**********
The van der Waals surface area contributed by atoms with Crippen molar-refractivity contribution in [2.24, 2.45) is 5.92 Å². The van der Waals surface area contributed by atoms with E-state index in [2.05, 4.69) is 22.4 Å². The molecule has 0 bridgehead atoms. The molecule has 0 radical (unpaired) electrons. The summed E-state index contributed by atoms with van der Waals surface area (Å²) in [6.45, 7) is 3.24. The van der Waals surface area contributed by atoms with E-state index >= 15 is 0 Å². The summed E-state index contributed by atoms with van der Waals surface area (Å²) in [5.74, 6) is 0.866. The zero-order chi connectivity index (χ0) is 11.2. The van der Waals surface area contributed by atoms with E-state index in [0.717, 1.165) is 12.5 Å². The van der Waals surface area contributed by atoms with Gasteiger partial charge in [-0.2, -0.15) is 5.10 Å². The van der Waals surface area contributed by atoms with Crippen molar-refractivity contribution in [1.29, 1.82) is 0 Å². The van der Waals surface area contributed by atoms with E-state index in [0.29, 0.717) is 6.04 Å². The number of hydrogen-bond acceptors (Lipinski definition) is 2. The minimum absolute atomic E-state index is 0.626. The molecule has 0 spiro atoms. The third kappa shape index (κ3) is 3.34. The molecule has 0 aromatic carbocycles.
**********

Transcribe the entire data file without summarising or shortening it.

The van der Waals surface area contributed by atoms with Crippen molar-refractivity contribution in [2.24, 2.45) is 5.92 Å². The van der Waals surface area contributed by atoms with E-state index in [2.05, 4.69) is 22.4 Å². The molecule has 0 bridgehead atoms. The molecule has 0 radical (unpaired) electrons. The summed E-state index contributed by atoms with van der Waals surface area (Å²) in [6.45, 7) is 3.24. The van der Waals surface area contributed by atoms with E-state index >= 15 is 0 Å². The summed E-state index contributed by atoms with van der Waals surface area (Å²) in [5.74, 6) is 0.866. The zero-order chi connectivity index (χ0) is 11.2. The van der Waals surface area contributed by atoms with E-state index in [0.717, 1.165) is 12.5 Å². The van der Waals surface area contributed by atoms with Gasteiger partial charge in [-0.2, -0.15) is 5.10 Å². The van der Waals surface area contributed by atoms with Crippen molar-refractivity contribution in [1.29, 1.82) is 0 Å². The van der Waals surface area contributed by atoms with E-state index in [0.29, 0.717) is 6.04 Å². The number of hydrogen-bond acceptors (Lipinski definition) is 2. The minimum absolute atomic E-state index is 0.626. The molecule has 0 spiro atoms. The third kappa shape index (κ3) is 3.34. The molecule has 0 aromatic carbocycles.